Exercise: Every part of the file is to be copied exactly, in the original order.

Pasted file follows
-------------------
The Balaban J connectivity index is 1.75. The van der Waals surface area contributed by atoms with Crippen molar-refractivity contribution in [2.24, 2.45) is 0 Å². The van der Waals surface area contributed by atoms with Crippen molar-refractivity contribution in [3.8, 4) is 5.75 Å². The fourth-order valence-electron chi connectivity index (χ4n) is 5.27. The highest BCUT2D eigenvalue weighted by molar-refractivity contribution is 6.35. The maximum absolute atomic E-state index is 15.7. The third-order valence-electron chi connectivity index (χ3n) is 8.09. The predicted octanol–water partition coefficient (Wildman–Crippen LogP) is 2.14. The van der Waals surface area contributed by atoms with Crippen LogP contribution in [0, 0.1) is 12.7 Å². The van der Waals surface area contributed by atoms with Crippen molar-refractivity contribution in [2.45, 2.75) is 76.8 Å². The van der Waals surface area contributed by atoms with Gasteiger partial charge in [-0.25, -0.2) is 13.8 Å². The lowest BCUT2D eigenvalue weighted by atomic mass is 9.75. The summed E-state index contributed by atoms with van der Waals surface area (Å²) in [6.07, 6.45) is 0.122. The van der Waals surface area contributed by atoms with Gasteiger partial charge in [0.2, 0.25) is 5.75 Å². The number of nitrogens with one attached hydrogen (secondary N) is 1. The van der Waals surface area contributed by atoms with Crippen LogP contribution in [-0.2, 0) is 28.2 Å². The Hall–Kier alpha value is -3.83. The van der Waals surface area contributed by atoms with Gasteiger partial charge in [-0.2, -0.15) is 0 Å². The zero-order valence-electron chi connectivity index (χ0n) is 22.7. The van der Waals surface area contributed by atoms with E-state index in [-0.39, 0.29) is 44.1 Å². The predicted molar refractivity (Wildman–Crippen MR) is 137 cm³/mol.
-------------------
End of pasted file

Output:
The Balaban J connectivity index is 1.75. The van der Waals surface area contributed by atoms with Crippen molar-refractivity contribution in [2.24, 2.45) is 0 Å². The van der Waals surface area contributed by atoms with Crippen molar-refractivity contribution in [3.8, 4) is 5.75 Å². The fourth-order valence-electron chi connectivity index (χ4n) is 5.27. The highest BCUT2D eigenvalue weighted by molar-refractivity contribution is 6.35. The maximum absolute atomic E-state index is 15.7. The third-order valence-electron chi connectivity index (χ3n) is 8.09. The predicted octanol–water partition coefficient (Wildman–Crippen LogP) is 2.14. The van der Waals surface area contributed by atoms with Crippen LogP contribution in [0, 0.1) is 12.7 Å². The van der Waals surface area contributed by atoms with Crippen molar-refractivity contribution in [2.45, 2.75) is 76.8 Å². The van der Waals surface area contributed by atoms with Gasteiger partial charge in [-0.25, -0.2) is 13.8 Å². The lowest BCUT2D eigenvalue weighted by atomic mass is 9.75. The summed E-state index contributed by atoms with van der Waals surface area (Å²) in [6.07, 6.45) is 0.122. The van der Waals surface area contributed by atoms with Gasteiger partial charge in [0.2, 0.25) is 5.75 Å². The number of nitrogens with one attached hydrogen (secondary N) is 1. The van der Waals surface area contributed by atoms with Crippen LogP contribution in [-0.2, 0) is 28.2 Å². The Hall–Kier alpha value is -3.83. The van der Waals surface area contributed by atoms with Gasteiger partial charge in [-0.2, -0.15) is 0 Å². The zero-order valence-electron chi connectivity index (χ0n) is 22.7. The van der Waals surface area contributed by atoms with E-state index in [-0.39, 0.29) is 44.1 Å². The predicted molar refractivity (Wildman–Crippen MR) is 137 cm³/mol.